How American, Delta and United no-change-fee policies stack up against Southwest

Sep 1, 2020

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Southwest has long been an outlier in the industry. The airline famously never charges baggage or change fees.

Well, following United’s news that it’s eliminating most domestic change fees, both American Airlines and Delta also made similar announcements 24 hours later.

Even though the Big 3 U.S. airlines have now joined the no-change-fee party, there are still some significant differences in each carrier’s policy. Let’s take a look at how the policies stack up against each other.

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American Airlines Delta Southwest United
Which tickets are included? All, except basic economy All, except basic economy All (Southwest doesn’t offer basic economy) All, except basic economy
Which destinations are included? All domestic destinations (including Puerto Rico and the U.S. Virgin Islands), Mexico, Canada and the Caribbean All domestic destinations, Puerto Rico, U.S. Virgin Islands All All domestic destinations, including Puerto Rico and the U.S. Virgin Islands
Are award tickets included? Yes Yes Yes Yes
What if you switch to a cheaper flight? Issued credit with the price difference Issued credit with the price difference Issued credit with the price difference Lose the value
What if you switch to a more expensive flight? You owe the fare difference You owe the fare difference You owe the fare difference You owe the fare difference
Can you get a refund if you cancel? No No No No
Can you convert credits to points? No No Yes, with conditions No

 

In This Post

Which tickets are included?

Southwest is the clear winner here. The airline’s no-change-fee policy covers every ticket the carrier sells. Whether you’re purchasing the cheapest or most-expensive fare, you never have to pay a change fee.

The Big 3 noticeably exclude basic economy tickets from the new policy. If you book a basic economy ticket, you won’t be able to change or cancel it — even if you’re willing to pay a penalty.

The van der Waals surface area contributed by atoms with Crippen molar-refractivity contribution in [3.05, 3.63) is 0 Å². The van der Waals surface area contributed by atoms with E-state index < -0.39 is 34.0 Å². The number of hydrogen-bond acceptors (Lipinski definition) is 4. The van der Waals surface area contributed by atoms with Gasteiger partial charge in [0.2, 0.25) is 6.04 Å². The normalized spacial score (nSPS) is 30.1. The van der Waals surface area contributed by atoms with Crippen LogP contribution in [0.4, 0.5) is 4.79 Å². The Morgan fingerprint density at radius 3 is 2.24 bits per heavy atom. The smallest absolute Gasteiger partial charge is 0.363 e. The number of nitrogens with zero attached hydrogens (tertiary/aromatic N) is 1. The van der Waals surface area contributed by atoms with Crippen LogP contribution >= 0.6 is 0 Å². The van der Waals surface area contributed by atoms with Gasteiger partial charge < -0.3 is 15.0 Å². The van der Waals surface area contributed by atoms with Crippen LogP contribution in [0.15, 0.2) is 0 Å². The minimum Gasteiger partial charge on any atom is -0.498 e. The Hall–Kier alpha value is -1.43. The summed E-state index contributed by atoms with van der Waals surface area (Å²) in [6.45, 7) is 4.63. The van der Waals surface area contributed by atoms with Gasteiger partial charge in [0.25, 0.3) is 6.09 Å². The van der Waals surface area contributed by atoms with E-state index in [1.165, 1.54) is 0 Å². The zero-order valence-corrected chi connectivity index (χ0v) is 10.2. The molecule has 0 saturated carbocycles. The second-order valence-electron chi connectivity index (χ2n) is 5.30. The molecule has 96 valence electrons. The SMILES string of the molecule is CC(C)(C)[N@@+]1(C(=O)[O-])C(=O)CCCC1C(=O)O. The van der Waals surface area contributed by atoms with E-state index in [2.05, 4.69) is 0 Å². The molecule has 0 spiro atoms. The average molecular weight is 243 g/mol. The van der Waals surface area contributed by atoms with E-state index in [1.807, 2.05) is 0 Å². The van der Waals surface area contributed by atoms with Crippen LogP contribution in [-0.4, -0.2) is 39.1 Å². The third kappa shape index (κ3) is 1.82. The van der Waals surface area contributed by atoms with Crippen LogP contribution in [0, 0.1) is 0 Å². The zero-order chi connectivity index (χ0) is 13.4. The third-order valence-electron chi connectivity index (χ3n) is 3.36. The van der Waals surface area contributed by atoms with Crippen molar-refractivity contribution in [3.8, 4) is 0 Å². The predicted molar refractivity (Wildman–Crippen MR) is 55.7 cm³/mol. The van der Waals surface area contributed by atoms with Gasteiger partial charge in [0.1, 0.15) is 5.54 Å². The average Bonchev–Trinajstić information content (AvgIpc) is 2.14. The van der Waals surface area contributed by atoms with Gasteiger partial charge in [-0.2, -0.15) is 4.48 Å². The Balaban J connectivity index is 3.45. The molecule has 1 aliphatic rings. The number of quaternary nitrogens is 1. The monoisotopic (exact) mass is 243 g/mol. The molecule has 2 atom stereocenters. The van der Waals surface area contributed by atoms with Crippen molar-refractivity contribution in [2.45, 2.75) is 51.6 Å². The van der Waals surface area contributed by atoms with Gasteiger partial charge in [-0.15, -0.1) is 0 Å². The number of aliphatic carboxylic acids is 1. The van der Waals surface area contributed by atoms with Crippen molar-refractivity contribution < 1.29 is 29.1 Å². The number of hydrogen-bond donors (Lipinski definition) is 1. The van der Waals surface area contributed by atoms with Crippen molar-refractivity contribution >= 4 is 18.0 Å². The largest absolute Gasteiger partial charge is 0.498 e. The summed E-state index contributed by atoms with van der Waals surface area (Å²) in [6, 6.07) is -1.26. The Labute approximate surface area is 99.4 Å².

Note that all American, Delta and United tickets purchased before the end of the year, including basic economy tickets, don’t carry a change fee. However, assuming these global waivers don’t get extended into 2021, then basic economy will revert to being non-changeable and non-cancelable in January.

Related: Comparing basic economy fares across U.S. airlines

Which destinations are included?

Again, Southwest’s well-established policy stands the test of time. All routes, including the carrier’s nascent international network, are eligible for no-fee changes.

Delta and United are the strictest when it comes to applicable regions. Both carriers’ policies only includes travel between the 50 U.S. states, Puerto Rico and the U.S. Virgin Islands.

American’s is the most flexible of the Big 3. AA includes the same regions as Delta and United, and tacks on Canada, Mexico and the Caribbean as well.

Are award tickets included?

At this point, it shouldn’t come as a surprise to see Southwest beat the others. All Rapid Reward redemptions are included in the airline’s no-change-fee offer. Additionally, you can cancel a Southwest redemption for free up to ten minutes before departure.

American’s new policy covers all AAdvantage award tickets, as confirmed by a spokesperson for the airline. Web Specials are covered under the global fee waiver that’s been extended through the end of 2020 — and will be included in the new policy going forward.